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In logarithms, a decade is a range of values from N up to 1o×N.

What term should be used to describe a range from N to 2×N, when using binary numbers?

A musical octave covers such a range of audible frequencies, but that term is probably too foreign.

Googling "binade" turns up a Wikipedia page, but also evidence that it's not a real word, but rather a neologism that's happened to get coined a few times.

I feel like I'm forgetting something from engineering school.

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Octave is apparently the proper word in electronics as well as music:

In electronics, an octave is a doubling or halving of a frequency. The term is derived from the Western musical scale (an octave is a doubling in frequency) and is therefore common in audio electronics. (The prefix octa-, denoting eight, refers to the eight notes of a diatonic scale.) Along with the decade, it is a unit used to describe frequency bands or frequency ratios.

A similar note is posted in the opening paragraph of the corresponding entry on decade:

One decade is a factor of 10 difference between two numbers (an order of magnitude difference) measured on a logarithmic scale. Along with the octave, it is a unit used to describe frequency bands or frequency ratios.

I wouldn't worry that octave is too domain-specific, as you are already using decade in a domain-specific way. (In lay English, it refers to a period of 10 years.)

If you really want to avoid the association with frequencies, then it's reasonable to go with binary decade, in parallel formation with binary digit. This is generalizable to other bases than just 10 and 2. For example, while we do have the term bit for binary digit, there is no commonly used single-word term for hexadecimal digit.

  • Binary decade would seem to be the accepted term. – Gnawme Jul 14 '14 at 5:47
  • @Gnawme In that source, "binary decade counter" is only a decade counter (counts by ten) which happens to be implemented in binary logic. – Potatoswatter Jul 14 '14 at 7:15
  • I'd like "binary decade" to be a real term, but Googling it only turns up references like Gnawme's, referring to decimal arithmetic implemented in binary technology. I'll accept this answer given a reference mentioning logarithms as opposed to logic circuits. – Potatoswatter Jul 15 '14 at 2:12
  • @Potatoswatter: The references I quoted (for decade and octave) specifically mention frequency ratios (which are inherently suited to be represented graphically on a logarithmic scale) and have nothing to do with logic circuits. As of this writing, there aren't any readily available references for binary decade the way you want it to be used, because it's simply not (yet) an established term. I only suggested it (as a neologism) because it would work, if you really can't bear to use octave. But you mention engineering school. Engineers definitely use octave. – John Y Jul 16 '14 at 5:11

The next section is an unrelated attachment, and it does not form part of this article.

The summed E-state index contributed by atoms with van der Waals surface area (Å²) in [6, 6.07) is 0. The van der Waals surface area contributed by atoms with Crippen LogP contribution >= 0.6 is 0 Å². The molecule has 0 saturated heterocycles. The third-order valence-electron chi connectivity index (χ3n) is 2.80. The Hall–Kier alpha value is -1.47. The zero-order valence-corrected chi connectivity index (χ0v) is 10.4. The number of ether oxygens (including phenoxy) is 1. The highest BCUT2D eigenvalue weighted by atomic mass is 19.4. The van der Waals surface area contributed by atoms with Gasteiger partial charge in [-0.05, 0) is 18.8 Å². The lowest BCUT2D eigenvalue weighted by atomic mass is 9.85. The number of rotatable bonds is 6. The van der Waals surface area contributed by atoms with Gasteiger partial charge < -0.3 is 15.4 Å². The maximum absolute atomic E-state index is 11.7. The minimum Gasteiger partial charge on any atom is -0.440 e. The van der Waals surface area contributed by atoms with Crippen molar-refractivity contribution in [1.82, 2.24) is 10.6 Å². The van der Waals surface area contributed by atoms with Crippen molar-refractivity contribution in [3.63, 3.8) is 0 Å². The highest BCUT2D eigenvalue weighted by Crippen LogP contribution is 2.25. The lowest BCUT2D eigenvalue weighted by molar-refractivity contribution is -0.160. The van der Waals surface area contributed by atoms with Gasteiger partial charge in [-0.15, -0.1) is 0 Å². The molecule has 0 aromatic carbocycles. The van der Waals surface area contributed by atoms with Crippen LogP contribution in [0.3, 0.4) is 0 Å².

• @JohnY Yep, it's possible that's all that was "ringing a bell," no pun intended :) . I'll select this answer, I just invented my own specific terminology for my application. It's a numeric software library, with no relation to frequency or electronics. – Potatoswatter Jul 16 '14 at 23:04
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This is interesting. If there is a word or phrase for this, it's not immediately obvious to me. There does seem a use for such a word.

The closest I can come up with would be order of magnitude, but that is probably more commonly meant to express different powers of ten. One could be more specific I suppose, saying binary order of magnitude.

It seems related to frequency band. You'd want a word that can transfer to other bases, so that you don't need to think about ternades, etc. I wonder what the people on math.stackexchange and Math Overflow could contribute to this? For example, what would you call the range between powers of e in natural logarithms?

Binary decade would be understandable, and transferable to other bases, even though it is etymologically impure.

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Base two is funny because adding another digit is the same as increasing the power of two that's referred to. Within a power of two of 2^12 or between 2^5 and 2^6 (where ^ is "to the") cover decade like ranges.

  • So the answer here is "power"? Given a context where many similar words are being used canonically, coining such a new definition, however closely related to existing usage, would be very confusing. – Potatoswatter Jul 17 '14 at 23:30
  • How does this make base-2 "funny"? Adding another digit in any base is the same as increasing the power (exponent) in that base. "10^5 to 10^6" is a decade. The phrase "within a power of 10 of 10^12" means "within a decade of 10^12". – John Y Jul 18 '14 at 3:44

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